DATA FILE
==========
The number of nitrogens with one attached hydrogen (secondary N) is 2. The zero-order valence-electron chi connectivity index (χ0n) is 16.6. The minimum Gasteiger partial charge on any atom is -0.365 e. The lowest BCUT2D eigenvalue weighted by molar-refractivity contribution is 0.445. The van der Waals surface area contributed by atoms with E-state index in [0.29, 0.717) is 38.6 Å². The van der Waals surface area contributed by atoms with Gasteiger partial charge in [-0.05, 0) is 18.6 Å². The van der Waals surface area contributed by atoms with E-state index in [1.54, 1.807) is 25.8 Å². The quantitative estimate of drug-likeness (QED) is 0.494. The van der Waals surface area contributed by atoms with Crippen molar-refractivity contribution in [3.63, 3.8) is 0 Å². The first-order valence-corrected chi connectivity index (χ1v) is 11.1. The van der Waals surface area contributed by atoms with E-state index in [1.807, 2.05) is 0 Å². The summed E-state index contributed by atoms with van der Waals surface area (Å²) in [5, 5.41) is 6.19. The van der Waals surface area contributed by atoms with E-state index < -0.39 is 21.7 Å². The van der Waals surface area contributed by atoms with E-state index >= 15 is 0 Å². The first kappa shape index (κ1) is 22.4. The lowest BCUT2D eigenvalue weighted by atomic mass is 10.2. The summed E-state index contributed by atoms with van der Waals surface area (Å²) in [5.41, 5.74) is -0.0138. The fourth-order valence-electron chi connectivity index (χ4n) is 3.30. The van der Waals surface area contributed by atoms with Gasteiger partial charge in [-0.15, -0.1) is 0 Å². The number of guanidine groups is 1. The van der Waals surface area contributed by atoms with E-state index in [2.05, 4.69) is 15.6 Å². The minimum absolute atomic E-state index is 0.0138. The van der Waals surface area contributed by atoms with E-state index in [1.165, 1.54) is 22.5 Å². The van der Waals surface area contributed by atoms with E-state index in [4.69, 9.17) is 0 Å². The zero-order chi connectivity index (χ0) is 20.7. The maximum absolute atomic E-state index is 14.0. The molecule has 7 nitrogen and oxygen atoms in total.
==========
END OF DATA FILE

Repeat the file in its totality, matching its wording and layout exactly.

The number of nitrogens with one attached hydrogen (secondary N) is 2. The zero-order valence-electron chi connectivity index (χ0n) is 16.6. The minimum Gasteiger partial charge on any atom is -0.365 e. The lowest BCUT2D eigenvalue weighted by molar-refractivity contribution is 0.445. The van der Waals surface area contributed by atoms with E-state index in [0.29, 0.717) is 38.6 Å². The van der Waals surface area contributed by atoms with Gasteiger partial charge in [-0.05, 0) is 18.6 Å². The van der Waals surface area contributed by atoms with E-state index in [1.54, 1.807) is 25.8 Å². The quantitative estimate of drug-likeness (QED) is 0.494. The van der Waals surface area contributed by atoms with Crippen molar-refractivity contribution in [3.63, 3.8) is 0 Å². The first-order valence-corrected chi connectivity index (χ1v) is 11.1. The van der Waals surface area contributed by atoms with E-state index in [1.807, 2.05) is 0 Å². The summed E-state index contributed by atoms with van der Waals surface area (Å²) in [5, 5.41) is 6.19. The van der Waals surface area contributed by atoms with E-state index < -0.39 is 21.7 Å². The van der Waals surface area contributed by atoms with E-state index >= 15 is 0 Å². The first kappa shape index (κ1) is 22.4. The lowest BCUT2D eigenvalue weighted by atomic mass is 10.2. The summed E-state index contributed by atoms with van der Waals surface area (Å²) in [5.41, 5.74) is -0.0138. The fourth-order valence-electron chi connectivity index (χ4n) is 3.30. The van der Waals surface area contributed by atoms with Gasteiger partial charge in [-0.15, -0.1) is 0 Å². The number of guanidine groups is 1. The van der Waals surface area contributed by atoms with E-state index in [2.05, 4.69) is 15.6 Å². The minimum absolute atomic E-state index is 0.0138. The van der Waals surface area contributed by atoms with E-state index in [1.165, 1.54) is 22.5 Å². The van der Waals surface area contributed by atoms with E-state index in [4.69, 9.17) is 0 Å². The zero-order chi connectivity index (χ0) is 20.7. The maximum absolute atomic E-state index is 14.0. The molecule has 7 nitrogen and oxygen atoms in total.